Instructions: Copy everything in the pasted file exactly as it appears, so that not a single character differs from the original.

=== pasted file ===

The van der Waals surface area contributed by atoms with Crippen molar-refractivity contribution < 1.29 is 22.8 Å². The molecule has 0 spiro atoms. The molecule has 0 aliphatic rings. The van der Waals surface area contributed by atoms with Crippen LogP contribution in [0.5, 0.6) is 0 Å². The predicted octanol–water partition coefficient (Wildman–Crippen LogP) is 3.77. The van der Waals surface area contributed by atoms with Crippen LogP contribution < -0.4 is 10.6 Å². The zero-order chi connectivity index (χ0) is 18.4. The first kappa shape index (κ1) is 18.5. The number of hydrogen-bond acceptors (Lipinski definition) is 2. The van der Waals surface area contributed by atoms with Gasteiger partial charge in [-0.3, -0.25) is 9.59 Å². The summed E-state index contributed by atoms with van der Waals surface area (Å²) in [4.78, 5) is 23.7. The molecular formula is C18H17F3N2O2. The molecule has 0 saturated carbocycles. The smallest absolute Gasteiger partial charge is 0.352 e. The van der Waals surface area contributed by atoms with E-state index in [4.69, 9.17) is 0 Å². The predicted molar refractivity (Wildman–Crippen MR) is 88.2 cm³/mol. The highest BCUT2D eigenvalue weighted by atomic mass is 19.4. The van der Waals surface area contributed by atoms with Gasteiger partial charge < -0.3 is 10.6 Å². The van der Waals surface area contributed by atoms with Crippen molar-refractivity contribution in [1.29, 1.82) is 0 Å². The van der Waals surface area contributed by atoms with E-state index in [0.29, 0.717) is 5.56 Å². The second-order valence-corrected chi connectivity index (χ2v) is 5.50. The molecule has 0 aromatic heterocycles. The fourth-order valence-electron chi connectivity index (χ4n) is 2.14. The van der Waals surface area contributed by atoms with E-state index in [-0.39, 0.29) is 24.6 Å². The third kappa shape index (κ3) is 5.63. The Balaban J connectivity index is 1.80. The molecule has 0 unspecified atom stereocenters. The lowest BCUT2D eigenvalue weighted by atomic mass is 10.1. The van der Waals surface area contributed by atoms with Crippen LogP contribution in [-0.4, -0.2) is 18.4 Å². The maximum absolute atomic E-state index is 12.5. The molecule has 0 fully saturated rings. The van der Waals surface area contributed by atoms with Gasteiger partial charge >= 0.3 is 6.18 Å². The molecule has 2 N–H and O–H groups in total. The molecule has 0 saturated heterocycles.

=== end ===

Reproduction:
The van der Waals surface area contributed by atoms with Crippen molar-refractivity contribution < 1.29 is 22.8 Å². The molecule has 0 spiro atoms. The molecule has 0 aliphatic rings. The van der Waals surface area contributed by atoms with Crippen LogP contribution in [0.5, 0.6) is 0 Å². The predicted octanol–water partition coefficient (Wildman–Crippen LogP) is 3.77. The van der Waals surface area contributed by atoms with Crippen LogP contribution < -0.4 is 10.6 Å². The zero-order chi connectivity index (χ0) is 18.4. The first kappa shape index (κ1) is 18.5. The number of hydrogen-bond acceptors (Lipinski definition) is 2. The van der Waals surface area contributed by atoms with Gasteiger partial charge in [-0.3, -0.25) is 9.59 Å². The summed E-state index contributed by atoms with van der Waals surface area (Å²) in [4.78, 5) is 23.7. The molecular formula is C18H17F3N2O2. The molecule has 0 saturated carbocycles. The smallest absolute Gasteiger partial charge is 0.352 e. The van der Waals surface area contributed by atoms with E-state index in [4.69, 9.17) is 0 Å². The predicted molar refractivity (Wildman–Crippen MR) is 88.2 cm³/mol. The highest BCUT2D eigenvalue weighted by atomic mass is 19.4. The van der Waals surface area contributed by atoms with Gasteiger partial charge < -0.3 is 10.6 Å². The van der Waals surface area contributed by atoms with Crippen molar-refractivity contribution in [1.29, 1.82) is 0 Å². The van der Waals surface area contributed by atoms with E-state index in [0.29, 0.717) is 5.56 Å². The second-order valence-corrected chi connectivity index (χ2v) is 5.50. The molecule has 0 aromatic heterocycles. The fourth-order valence-electron chi connectivity index (χ4n) is 2.14. The van der Waals surface area contributed by atoms with E-state index in [-0.39, 0.29) is 24.6 Å². The third kappa shape index (κ3) is 5.63. The Balaban J connectivity index is 1.80. The molecule has 0 unspecified atom stereocenters. The lowest BCUT2D eigenvalue weighted by atomic mass is 10.1. The van der Waals surface area contributed by atoms with Crippen LogP contribution in [-0.4, -0.2) is 18.4 Å². The maximum absolute atomic E-state index is 12.5. The molecule has 0 fully saturated rings. The van der Waals surface area contributed by atoms with Gasteiger partial charge >= 0.3 is 6.18 Å². The molecule has 2 N–H and O–H groups in total. The molecule has 0 saturated heterocycles.